Sunday, August 28, 2011
All the clocks in my house are set to different times. None are set to your time. They are set to different time zones. I have a few that have completely stopped. When people ask about the stopped clocks I tell them the clocks are set to Helsinki time. When people point out that the clocks are all stopped at different times I just laugh and say ‘that’s Helsinki for you’.
There’s a strange smell in my house. Actually, there is no smell. No smell at all. That’s what’s so strange about it. You probably think you wouldn’t notice the lack of a smell but you do. It’s like when fridge buzz stops and you’re suddenly aware of the silence. When you walk through my door you are suddenly aware of the lack of smell. People say to me ‘hey, why doesn’t it smell in here?’ and I answer ‘maybe no one farted’ and give a little laugh.
People get a bit freaked out at my house. There are no pictures on the walls. I have no curtains or blinds or light shades or even lights. When I have guests and the sun goes down I’m usually asked to turn on a light or at least get a torch or a candle. I refuse. I tell my guests we’re better off in the dark. ‘You don’t want to see what’s in here with us’ I say. They ask me what I mean. I tell them they know exactly what I mean. They say they don’t and get worked up and demand to know what’s in the room with us. ‘Each other’, I tell them. ‘Isn’t that bad enough?’ I ask.
I keep this huge owl in my bathroom. He’s kind of the boss in there.
There’s a room upstairs in my house that people sometimes wander into by accident while looking for the bathroom. There’s a trampoline in this room and a really skinny lady is bouncing on it and weeping. ‘I’m so hungry’, she pleads. Visitors tell her to come down off the trampoline and get something to eat. I tell them that there’s no use trying to reason with her. ‘That’s my wife’, I explain, ‘she’s addicted to the endorphins released by the bouncing. She’s like a crack addict. She can’t stop. I’ll throw her a sandwich later. She can eat it while she jumps.’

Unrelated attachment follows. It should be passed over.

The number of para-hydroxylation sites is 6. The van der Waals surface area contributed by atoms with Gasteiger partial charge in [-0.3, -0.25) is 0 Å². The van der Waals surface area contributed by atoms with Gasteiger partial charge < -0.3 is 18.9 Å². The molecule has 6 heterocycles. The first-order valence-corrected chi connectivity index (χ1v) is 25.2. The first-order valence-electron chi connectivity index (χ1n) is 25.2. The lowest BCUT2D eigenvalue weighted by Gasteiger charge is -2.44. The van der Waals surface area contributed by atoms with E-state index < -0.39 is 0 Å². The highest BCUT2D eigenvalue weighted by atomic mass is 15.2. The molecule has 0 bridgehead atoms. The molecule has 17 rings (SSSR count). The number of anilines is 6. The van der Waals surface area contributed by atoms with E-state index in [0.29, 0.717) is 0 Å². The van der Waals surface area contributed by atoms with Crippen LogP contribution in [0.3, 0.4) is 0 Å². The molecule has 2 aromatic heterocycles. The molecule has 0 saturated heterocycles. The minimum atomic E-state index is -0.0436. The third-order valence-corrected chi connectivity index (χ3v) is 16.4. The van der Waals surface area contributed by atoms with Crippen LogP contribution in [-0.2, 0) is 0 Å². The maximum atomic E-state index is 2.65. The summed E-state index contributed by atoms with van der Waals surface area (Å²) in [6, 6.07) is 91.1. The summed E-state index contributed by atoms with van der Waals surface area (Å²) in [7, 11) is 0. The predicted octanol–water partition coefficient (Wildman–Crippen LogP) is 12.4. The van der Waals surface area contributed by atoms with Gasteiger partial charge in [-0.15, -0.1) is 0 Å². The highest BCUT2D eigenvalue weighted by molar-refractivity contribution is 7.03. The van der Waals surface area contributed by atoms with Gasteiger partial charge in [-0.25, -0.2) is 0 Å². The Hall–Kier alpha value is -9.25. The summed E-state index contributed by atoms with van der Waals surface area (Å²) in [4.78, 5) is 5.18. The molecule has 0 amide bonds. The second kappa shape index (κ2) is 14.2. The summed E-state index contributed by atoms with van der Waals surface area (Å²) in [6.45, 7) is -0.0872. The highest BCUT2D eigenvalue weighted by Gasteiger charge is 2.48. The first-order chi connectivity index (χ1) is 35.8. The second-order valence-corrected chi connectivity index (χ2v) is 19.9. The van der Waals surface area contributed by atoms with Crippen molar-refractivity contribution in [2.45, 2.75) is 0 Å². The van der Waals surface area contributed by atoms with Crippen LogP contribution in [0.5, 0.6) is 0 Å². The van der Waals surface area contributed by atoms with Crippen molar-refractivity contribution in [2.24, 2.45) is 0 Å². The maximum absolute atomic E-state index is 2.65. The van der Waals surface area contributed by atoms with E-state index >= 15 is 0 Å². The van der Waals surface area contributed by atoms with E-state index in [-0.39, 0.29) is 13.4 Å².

I have an office in my house. I’ve got a lot of files in there. People wonder what’s in the files. I tell them that files are in the files. Then they ask what are in the files in the files and I tell them more files. This usually goes on for a while until they discover that there are a never ending amount of files within files and that the office stores infinity. The files have names on them, ‘MacCruiskeen’, ‘Pluck’, and so on. ‘Why do the files have names on them?’ I’m asked. ‘Why does anything have a name?’ I ask back. I’m pretentious that way.
My house has no garden but I mow the lawn daily. Just to be on the safe side.
As you enter my house, you see a huge electrical pylon to the west. When you leave it’s to the east. Everyone notices this. No one mentions it. It makes me laugh.
People tend not to stay too long when they come over to my house. They grow tired of my cryptic pronouncements. The constant squeaking of trampoline springs plays upon their nerves. They can’t piss with the owl staring at them. They usually end up bumping into something when it’s dark. Even when it’s daylight, the strange architecture of the place makes them uneasy, spatially discombobulated and a little dizzy.
People don’t stay long and rarely visit but that’s OK with me. I’ve got things to do. I’ve got clocks to unset and owl shit to clean up. I’ve got to make a sandwich for the wife and sort through infinity by name. Don’t let that put you off though. I mean, it would be OK if you wanted to pop around for a cup of something. You’ll take the cup and put it to your lips. Then you’ll spit the contents out in disgust and say ‘what the hell was that?’ I’ll just laugh and shrug and answer ‘something’.
Why not come around on Wednesday? I’ll be pretending that it’s Tuesday. It’s always Tuesday in Helsinki.